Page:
India launched ‘Aakash,’ the world’s least expensive tablet in October to enable thousands of low-income students access to computers. The tablet, which is made in England but put together in India, costs $45 and helps promote digital inclusion. The government initially handed out 500 computers for free though after that, it will be sold at a subsidized price of $35 to students. Creating low-cost products such as the tablet will be important in a country where internet usage is increasing but the digital gap remains wide.
India hopes that the launch of what is being called “the world’s cheapest tablet computer” will help tens of thousands of low-income students connect to the digital world.
The $45 device with a seven-inch color touchscreen, Wi-Fi connectivity, and two USB ports is meant to bridge the digital divide in a country where only three percent of the population has computers.
The world’s cheapest computer is called “Aakash,” the Hindi word for sky. It was the brainchild of the Indian government, which put out an offer for it to be developed. While made by a British-based company, the tablets are being assembled in India.
Under a pilot project, the government distributed 500 free computers to students this week. They will travel to villages to demonstrate the device, which will be sold to students for a subsidized price of $35.
Rajat Agarwal, executive editor of gadget reviewers BGR India, says the low-cost tablet computer has the potential to bring education to vast numbers of people.
“I see this as an exercise wherein the government actually puts all the textbooks, all the course material in an e-book format which is accessible across devises. This would also ensure that there does not have to be a library in every village, every town of the country. You can get whatever books you want, everywhere,” said Agarwal.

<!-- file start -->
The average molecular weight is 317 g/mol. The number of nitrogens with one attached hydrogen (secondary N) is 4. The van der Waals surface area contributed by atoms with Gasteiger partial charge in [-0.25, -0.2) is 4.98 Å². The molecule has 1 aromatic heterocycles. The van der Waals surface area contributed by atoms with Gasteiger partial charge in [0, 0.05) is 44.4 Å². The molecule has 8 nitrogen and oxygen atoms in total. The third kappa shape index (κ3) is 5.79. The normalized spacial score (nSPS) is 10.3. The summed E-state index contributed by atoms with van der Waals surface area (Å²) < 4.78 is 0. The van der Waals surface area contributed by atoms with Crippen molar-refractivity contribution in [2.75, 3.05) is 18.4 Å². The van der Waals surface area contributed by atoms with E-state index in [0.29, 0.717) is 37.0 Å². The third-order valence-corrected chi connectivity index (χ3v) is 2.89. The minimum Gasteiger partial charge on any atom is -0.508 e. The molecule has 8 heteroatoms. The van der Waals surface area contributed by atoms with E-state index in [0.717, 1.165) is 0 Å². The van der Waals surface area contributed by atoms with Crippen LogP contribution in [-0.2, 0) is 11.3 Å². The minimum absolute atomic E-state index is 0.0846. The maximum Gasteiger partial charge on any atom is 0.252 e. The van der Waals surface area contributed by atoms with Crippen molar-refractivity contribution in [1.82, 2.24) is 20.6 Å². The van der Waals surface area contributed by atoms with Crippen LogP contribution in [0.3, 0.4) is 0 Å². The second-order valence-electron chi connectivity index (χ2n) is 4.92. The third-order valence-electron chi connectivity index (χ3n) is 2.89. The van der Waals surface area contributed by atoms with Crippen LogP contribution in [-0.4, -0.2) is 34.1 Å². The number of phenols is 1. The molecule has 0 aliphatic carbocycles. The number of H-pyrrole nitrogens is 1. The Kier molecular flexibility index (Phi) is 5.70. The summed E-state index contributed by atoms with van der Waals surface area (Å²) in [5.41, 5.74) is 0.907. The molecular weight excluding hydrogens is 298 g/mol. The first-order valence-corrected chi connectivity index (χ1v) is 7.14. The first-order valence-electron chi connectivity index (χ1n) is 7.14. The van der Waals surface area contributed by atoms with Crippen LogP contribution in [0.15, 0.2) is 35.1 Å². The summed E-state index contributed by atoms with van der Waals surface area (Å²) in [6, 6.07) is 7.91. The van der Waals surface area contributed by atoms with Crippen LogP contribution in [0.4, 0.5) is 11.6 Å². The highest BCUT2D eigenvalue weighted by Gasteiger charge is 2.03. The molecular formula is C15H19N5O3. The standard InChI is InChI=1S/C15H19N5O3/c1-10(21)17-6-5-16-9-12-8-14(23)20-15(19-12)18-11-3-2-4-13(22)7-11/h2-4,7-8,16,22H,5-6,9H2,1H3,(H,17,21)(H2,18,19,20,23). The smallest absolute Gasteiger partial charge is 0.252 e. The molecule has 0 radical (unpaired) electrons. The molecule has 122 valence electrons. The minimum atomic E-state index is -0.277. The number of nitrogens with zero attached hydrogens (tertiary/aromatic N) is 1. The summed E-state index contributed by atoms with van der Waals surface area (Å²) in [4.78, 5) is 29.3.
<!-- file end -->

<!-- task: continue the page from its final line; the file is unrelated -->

Indian officials have called the development of the world’s cheapest computer “the beginning of a journey.” They have called for competition to drive prices down even further.
Technology experts however caution that the government must monitor the performance of the device closely.
Agarwal says the tablet is a “very good start” in making affordable computers. But he says it must be user-friendly, otherwise customers may turn away from it. “You can’t expect an iPad kind of hardware out there or usability. For $35 it is pretty decent hardware, but in terms of usability what we found was the screen was not very touch sensitive,” he noted. “You have to poke it really hard to make it work, the processor was slightly slow. But what else would you expect for a tablet at that price?
Experts also warn that the limited Internet connectivity in the country will hamper the objective of spreading digital learning.
India is a technology leader and Indian I.T. experts are renowned for their skills. But despite a 15-fold rise in the number of Internet users over the last decade, access to the Web is limited to a fraction of the Indian population, and is the lowest among emerging markets.